RegeneRx Focuses Immediate Clinical Development on Dry Eye Indication with RGN-259, Provides Update on AMI Phase 2 Study Clinical Hold
ROCKVILLE, Md.--(BUSINESS WIRE)--RegeneRx Biopharmaceuticals, Inc. (OTC Bulletin Board: RGRX) (“the Company” or “RegeneRx”) announced today that it has shifted its near-term clinical development focus to RGN-259, its preservative-free topical eye drop, for the treatment of symptomatic dry eye. This reprioritization of the Company’s product pipeline is primarily due to recently announced data supporting the development of RGN-259 for this indication.
In two studies evaluating RGN-259 to treat symptomatic dry eye induced in mice, RGN-259 resulted in statistically significant improvement of corneal healing compared with negative and positive controls. Previous studies in animal models have also shown the ability of RGN-259 to repair the cornea after chemical damage. Following these animal data, and in conjunction with previously reported human clinical data, RegeneRx is expediting its ophthalmic clinical program and is planning a Phase 2 clinical trial in patients with dry eye that will be designed to measure the safety and efficacy of RGN-259 in this indication. This will be in addition to a physician-sponsored clinical trial in patients with dry eye that is currently being supported by RegeneRx in the form of manufacturing and regulatory and clinical guidance.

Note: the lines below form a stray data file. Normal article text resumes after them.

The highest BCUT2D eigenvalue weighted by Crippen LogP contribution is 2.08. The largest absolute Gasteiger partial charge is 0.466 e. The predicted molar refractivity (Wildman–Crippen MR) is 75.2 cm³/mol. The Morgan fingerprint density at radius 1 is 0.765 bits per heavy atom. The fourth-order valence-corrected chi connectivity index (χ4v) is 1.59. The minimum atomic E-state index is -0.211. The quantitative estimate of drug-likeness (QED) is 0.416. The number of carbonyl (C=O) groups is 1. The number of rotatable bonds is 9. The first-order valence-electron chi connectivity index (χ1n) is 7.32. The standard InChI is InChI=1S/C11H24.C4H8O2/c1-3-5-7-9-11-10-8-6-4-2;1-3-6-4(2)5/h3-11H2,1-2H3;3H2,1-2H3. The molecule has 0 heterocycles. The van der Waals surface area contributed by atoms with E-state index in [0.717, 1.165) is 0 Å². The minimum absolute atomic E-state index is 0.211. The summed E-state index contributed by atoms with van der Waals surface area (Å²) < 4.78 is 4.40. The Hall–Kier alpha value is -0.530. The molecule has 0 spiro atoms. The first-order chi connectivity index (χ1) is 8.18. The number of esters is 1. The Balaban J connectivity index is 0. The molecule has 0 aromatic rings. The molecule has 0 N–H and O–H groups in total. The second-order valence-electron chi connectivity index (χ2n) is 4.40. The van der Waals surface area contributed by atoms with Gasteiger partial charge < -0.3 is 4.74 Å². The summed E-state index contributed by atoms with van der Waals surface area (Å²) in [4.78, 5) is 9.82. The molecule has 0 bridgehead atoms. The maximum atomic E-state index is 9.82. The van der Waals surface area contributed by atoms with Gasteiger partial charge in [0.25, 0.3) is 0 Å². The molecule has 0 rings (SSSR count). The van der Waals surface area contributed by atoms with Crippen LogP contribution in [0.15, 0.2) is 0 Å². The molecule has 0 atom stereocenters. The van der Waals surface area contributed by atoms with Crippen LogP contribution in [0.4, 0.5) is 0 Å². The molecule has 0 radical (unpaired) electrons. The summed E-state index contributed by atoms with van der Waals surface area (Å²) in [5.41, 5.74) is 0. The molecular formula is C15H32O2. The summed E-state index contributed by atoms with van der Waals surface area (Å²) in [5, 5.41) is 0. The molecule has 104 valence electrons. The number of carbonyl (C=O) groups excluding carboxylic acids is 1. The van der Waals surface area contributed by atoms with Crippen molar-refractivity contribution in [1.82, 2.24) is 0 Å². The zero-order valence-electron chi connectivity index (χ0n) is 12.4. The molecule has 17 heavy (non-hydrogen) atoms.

The Company’s decision to refocus its development efforts on dry eye also results from uncertainty caused by the previously announced clinical hold of the Company’s Phase 2 clinical trial with its RGN-352 product candidate for patients who have experienced an acute myocardial infarction (AMI), commonly known as heart attack. As previously reported, this trial has been placed on clinical hold by the U.S. Food and Drug Administration (FDA) due to current good manufacturing practice (cGMP) compliance issues at one of the Company’s contract manufacturers. While RegeneRx seeks to resolve the compliance issues with the FDA and its manufacturer, the Company cannot predict how long the trial will be on clinical hold. If the FDA were to require re-manufacture of either RGN-352 or placebo for the trial, it would significantly delay enrollment and would require RegeneRx to bear substantial additional cost associated with the trial.
“Because of the new positive data that complement our earlier human and animal ophthalmic data, the relatively short timeframe in which we believe we can generate human dry eye data in a Phase 2 trial, and the significantly reduced cost as compared with the Phase 2 AMI trial, we believe it is in the best interest of the Company and our stockholders to place our highest priority on the clinical development of RGN-259. We are fortunate to have several drug candidates in development and the ability to quickly reprioritize our clinical focus,” stated J.J. Finkelstein, RegeneRx’s president and chief executive officer.